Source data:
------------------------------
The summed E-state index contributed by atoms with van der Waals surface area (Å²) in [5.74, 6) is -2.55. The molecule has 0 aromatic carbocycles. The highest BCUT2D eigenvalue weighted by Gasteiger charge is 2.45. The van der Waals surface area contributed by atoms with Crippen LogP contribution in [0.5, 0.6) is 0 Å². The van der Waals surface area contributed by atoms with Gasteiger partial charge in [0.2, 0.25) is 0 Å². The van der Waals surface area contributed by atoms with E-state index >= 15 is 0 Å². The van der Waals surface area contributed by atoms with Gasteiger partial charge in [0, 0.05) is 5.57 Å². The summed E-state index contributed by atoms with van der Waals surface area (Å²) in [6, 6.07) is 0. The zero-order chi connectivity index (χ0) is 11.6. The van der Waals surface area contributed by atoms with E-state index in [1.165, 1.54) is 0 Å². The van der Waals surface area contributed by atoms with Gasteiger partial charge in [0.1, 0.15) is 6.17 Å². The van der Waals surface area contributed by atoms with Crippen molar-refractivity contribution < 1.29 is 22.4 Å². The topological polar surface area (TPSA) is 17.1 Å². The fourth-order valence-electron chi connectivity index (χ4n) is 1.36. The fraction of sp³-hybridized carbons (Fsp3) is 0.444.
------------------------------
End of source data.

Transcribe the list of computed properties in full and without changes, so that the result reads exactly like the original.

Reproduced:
The summed E-state index contributed by atoms with van der Waals surface area (Å²) in [5.74, 6) is -2.55. The molecule has 0 aromatic carbocycles. The highest BCUT2D eigenvalue weighted by Gasteiger charge is 2.45. The van der Waals surface area contributed by atoms with Crippen LogP contribution in [0.5, 0.6) is 0 Å². The van der Waals surface area contributed by atoms with Gasteiger partial charge in [0.2, 0.25) is 0 Å². The van der Waals surface area contributed by atoms with E-state index >= 15 is 0 Å². The van der Waals surface area contributed by atoms with Gasteiger partial charge in [0, 0.05) is 5.57 Å². The summed E-state index contributed by atoms with van der Waals surface area (Å²) in [6, 6.07) is 0. The zero-order chi connectivity index (χ0) is 11.6. The van der Waals surface area contributed by atoms with E-state index in [1.165, 1.54) is 0 Å². The van der Waals surface area contributed by atoms with Gasteiger partial charge in [0.1, 0.15) is 6.17 Å². The van der Waals surface area contributed by atoms with Crippen molar-refractivity contribution < 1.29 is 22.4 Å². The topological polar surface area (TPSA) is 17.1 Å². The fourth-order valence-electron chi connectivity index (χ4n) is 1.36. The fraction of sp³-hybridized carbons (Fsp3) is 0.444.